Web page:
On the way to Stadium Waterfront for an early morning shoot with my friend, Kit, I spotted the full moon low in the sky. I looked for a suitable foreground interest and took a few shots with various buildings in the foreground.
It’s always better to shoot the moon during dusk or dawn as the contrast levels will not be as high as night time. For one, the sky will not be pitch black, and you won’t end up with a shot with a big white blob if you exposed for the foreground; or if you exposed for the moon, you end up with almost no foreground.
The actual scene for the shot above is actually brighter, but getting a exposure that does not overexpose the moon results in a slightly darker image. If I had tried to do this when the sky was black, the building wouldn’t have been visible.
In the shot above, the sky was starting to brighten up as the sun rises, giving me enough exposure for the building while keeping details on the moon. A telephoto lens (in this case a Fujinon XC 55-230mm) was used to compress the perspective as well as to bring the moon closer.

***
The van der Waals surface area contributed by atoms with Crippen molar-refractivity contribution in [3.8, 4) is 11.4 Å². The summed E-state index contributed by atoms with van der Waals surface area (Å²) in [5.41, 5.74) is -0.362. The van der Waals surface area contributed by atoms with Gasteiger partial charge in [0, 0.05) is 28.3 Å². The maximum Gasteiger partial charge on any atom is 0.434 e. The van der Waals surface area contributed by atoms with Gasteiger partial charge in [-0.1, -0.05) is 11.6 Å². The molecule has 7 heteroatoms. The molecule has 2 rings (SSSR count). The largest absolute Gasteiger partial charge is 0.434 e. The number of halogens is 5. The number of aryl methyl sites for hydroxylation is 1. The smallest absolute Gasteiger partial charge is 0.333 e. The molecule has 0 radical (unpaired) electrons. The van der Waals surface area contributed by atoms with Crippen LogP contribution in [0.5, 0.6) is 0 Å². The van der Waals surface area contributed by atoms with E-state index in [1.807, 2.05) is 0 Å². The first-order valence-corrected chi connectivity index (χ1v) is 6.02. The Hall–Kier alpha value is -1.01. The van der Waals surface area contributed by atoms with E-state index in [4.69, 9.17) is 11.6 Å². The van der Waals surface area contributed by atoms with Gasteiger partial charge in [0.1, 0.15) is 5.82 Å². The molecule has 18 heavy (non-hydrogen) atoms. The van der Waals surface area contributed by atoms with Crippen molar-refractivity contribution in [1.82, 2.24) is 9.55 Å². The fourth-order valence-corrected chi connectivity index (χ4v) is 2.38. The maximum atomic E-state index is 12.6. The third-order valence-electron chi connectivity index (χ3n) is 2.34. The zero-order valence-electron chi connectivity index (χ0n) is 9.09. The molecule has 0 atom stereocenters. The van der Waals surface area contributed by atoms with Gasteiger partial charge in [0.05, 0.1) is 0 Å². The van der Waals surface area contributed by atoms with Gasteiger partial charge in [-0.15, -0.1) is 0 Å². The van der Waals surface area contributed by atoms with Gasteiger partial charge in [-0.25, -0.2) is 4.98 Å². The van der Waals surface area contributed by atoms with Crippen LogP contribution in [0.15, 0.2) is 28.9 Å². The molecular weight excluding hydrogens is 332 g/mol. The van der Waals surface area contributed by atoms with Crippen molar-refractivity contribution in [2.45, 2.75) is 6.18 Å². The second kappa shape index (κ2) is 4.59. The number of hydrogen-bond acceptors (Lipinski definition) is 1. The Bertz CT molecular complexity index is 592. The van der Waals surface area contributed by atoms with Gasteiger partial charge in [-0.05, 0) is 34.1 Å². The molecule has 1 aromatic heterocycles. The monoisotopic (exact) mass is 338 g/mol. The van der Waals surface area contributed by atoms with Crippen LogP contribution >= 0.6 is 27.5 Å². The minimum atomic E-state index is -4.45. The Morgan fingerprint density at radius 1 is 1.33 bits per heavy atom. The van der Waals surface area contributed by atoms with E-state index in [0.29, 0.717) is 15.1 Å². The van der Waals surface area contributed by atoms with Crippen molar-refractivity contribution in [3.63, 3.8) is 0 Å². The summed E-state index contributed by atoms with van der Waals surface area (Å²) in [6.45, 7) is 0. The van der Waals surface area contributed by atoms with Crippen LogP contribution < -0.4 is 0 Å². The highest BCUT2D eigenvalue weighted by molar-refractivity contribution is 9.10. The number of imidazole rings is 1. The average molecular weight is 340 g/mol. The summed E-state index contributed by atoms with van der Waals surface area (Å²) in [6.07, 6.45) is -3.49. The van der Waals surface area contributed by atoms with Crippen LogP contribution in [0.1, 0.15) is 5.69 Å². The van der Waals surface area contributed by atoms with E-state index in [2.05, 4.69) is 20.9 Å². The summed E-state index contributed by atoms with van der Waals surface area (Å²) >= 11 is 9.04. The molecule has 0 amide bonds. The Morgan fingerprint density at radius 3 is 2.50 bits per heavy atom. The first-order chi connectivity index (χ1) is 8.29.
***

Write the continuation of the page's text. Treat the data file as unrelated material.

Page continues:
When we arrived at Stadium Waterfront, I managed to catch the moon just before it disappears. Due to the use of a telephoto lens and the so-called “moon illusion”, the moon appears larger when it’s low in the sky. The moon is not only big when it’s a Supermoon. The photo above is also cropped slightly, which magnifies the moon a bit more.
In the previous evening, I also managed to catch the rising moon next to the steeple of the St. Andrew’s Cathedral. It was somewhat hidden behind clouds but still visible. Unfortunately, I didn’t have the telephoto zoom with me so I had to make do with the XF 18-55mm kit lens I have on my Fujifilm X-T1 plus some cropping to get the shot. Again, shooting at twilight allowed me to capture both the moon and the steeple properly.